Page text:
“The scouts have always managed to insulate themselves from political influence, which speaks to the culture they have been able to put into the movement.”

Psychological support for children

Another key area the scouts assisted in was the psychological and mental support of young survivors.

“I have also seen them taking on the role of giving psychological support to children. In the morning they would help the aid efforts and in the night they run activities and games for the children to improve their situation,” Maghrebi explained.

In videos published by AFP, the scouts are shown collecting toys and distributing them to young children who survived the floods.

Mohammed Fathi al-Agha, a scout leader, was responsible for coordinating the efforts.

“We organised the leaders and experts in psychological aid for children and families. We then asked the young scouts and guides in Tripoli to collect gifts for the children in Derna and write letters to them,” he explained.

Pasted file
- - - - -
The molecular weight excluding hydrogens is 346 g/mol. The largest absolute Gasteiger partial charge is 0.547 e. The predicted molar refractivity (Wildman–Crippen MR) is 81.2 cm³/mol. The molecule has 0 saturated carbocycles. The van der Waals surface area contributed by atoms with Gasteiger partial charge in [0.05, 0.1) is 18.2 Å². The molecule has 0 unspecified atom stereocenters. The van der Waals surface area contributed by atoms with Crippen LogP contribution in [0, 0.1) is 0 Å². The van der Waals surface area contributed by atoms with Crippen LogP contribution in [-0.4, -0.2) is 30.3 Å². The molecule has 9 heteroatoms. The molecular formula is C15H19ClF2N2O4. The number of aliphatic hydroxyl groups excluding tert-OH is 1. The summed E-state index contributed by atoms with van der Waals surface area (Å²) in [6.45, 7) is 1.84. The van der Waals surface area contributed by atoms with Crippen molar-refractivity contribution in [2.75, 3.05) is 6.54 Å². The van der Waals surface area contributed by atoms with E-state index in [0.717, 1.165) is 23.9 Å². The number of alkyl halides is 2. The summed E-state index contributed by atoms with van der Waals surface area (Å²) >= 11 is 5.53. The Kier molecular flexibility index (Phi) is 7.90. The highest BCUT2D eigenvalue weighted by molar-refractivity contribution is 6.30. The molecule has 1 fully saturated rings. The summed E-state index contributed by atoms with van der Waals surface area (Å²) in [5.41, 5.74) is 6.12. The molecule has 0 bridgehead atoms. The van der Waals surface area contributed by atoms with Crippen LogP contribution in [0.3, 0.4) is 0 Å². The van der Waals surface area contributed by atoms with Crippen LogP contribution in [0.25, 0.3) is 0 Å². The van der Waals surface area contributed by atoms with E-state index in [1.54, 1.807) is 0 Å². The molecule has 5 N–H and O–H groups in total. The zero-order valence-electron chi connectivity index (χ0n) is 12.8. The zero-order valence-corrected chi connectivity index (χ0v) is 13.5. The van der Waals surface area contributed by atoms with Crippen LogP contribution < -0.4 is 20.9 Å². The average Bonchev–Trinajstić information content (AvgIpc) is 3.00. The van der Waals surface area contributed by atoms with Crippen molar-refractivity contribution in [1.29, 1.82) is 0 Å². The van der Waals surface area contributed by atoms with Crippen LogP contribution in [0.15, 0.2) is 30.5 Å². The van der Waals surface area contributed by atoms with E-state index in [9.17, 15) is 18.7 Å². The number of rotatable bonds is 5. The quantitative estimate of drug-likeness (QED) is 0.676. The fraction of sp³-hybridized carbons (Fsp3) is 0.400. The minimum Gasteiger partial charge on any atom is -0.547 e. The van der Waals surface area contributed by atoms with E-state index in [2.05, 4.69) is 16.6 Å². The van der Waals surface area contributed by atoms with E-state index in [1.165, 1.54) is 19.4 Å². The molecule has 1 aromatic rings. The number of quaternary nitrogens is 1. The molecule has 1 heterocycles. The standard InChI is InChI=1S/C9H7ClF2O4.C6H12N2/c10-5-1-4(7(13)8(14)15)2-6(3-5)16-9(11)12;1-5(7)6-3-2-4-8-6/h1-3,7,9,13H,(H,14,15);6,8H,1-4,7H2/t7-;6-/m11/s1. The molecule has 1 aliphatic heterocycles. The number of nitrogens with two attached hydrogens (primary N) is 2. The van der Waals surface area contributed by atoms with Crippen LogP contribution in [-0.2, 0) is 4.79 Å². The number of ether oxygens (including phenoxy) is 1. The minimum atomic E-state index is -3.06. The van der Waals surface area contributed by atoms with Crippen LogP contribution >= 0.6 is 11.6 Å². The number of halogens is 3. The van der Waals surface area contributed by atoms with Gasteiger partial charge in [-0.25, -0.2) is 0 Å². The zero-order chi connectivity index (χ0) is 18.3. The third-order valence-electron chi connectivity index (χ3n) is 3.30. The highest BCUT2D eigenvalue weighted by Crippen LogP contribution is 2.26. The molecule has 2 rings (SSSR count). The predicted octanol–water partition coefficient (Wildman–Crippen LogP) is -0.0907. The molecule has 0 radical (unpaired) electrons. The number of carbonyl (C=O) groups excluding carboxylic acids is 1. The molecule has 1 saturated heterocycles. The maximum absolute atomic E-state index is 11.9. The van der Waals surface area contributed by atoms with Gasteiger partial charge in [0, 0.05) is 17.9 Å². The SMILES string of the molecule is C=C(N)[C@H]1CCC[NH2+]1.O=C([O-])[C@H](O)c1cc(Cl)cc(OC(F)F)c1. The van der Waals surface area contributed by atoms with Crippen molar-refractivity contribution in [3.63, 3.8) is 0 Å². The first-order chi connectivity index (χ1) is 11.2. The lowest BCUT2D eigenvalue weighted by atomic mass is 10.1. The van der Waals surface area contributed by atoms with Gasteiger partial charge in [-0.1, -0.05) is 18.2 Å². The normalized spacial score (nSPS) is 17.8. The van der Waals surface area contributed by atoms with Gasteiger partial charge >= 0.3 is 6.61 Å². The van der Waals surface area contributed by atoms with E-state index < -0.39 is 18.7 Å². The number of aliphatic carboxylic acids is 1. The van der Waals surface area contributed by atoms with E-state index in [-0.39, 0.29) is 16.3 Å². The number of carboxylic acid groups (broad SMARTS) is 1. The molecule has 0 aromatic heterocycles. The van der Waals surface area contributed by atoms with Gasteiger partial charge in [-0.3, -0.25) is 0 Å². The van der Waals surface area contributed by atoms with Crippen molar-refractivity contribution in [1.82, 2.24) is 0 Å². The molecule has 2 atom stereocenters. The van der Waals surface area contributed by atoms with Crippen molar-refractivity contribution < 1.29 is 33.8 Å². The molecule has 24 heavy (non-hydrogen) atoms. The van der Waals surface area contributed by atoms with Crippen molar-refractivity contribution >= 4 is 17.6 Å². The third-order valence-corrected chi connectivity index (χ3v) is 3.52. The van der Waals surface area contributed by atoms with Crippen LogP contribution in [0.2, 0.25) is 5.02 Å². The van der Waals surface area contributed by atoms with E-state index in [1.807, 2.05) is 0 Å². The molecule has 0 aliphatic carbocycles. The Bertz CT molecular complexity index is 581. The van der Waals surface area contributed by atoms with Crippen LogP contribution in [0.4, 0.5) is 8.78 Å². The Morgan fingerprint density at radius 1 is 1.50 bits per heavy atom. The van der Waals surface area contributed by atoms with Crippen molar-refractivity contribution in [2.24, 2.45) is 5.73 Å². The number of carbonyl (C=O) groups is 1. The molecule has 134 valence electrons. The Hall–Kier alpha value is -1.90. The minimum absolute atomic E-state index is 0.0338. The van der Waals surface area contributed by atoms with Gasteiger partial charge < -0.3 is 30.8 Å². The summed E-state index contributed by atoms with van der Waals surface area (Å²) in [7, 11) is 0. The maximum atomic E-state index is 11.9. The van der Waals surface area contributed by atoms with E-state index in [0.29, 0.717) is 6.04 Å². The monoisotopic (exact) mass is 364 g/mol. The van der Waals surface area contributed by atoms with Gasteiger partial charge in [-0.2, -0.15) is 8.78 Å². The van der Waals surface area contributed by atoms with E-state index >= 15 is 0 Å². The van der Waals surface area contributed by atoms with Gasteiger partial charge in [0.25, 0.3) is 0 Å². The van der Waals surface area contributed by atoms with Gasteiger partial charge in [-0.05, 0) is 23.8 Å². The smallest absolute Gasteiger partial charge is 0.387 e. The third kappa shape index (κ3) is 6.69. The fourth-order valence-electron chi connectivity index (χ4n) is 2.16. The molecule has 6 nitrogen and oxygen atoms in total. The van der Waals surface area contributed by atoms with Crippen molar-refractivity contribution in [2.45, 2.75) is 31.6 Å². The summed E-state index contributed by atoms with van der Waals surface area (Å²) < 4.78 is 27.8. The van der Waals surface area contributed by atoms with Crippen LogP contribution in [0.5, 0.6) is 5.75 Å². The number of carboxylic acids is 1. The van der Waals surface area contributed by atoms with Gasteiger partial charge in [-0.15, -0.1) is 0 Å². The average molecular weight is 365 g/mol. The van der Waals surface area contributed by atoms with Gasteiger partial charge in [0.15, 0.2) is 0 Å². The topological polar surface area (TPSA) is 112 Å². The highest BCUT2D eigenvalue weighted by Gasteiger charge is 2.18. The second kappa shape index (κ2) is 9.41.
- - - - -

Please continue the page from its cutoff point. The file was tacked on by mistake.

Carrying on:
Experts have raised concerns over the psychological toll the disaster has had on survivors, particularly as children show signs of post-traumatic stress disorder (PTSD).

The World Organisation of Scout Movement has commended the efforts of the scouts, which they said was “fueled by their unwavering duty towards helping others”.

“Coordination and relief committees sprang up in Benghazi and Tripoli, while emergency response centres were established in various locations,” the statement added. 

“Approximately 500 Scout Leaders, from Derna Crisis Centre and nearby commissions, are actively engaged in fieldwork. These leaders play a crucial role in drainage operations, search and recovery efforts and dignified burials.” 

The scouts also took part in collecting donations, an effort that was initiated by the General Movement of Libyan Scouts and Guides.


Nadda Osman is a British-Egyptian journalist and editor based in the UK. She reports on human rights, social trends and issues as well as culture and arts in the Middle East and north Africa region.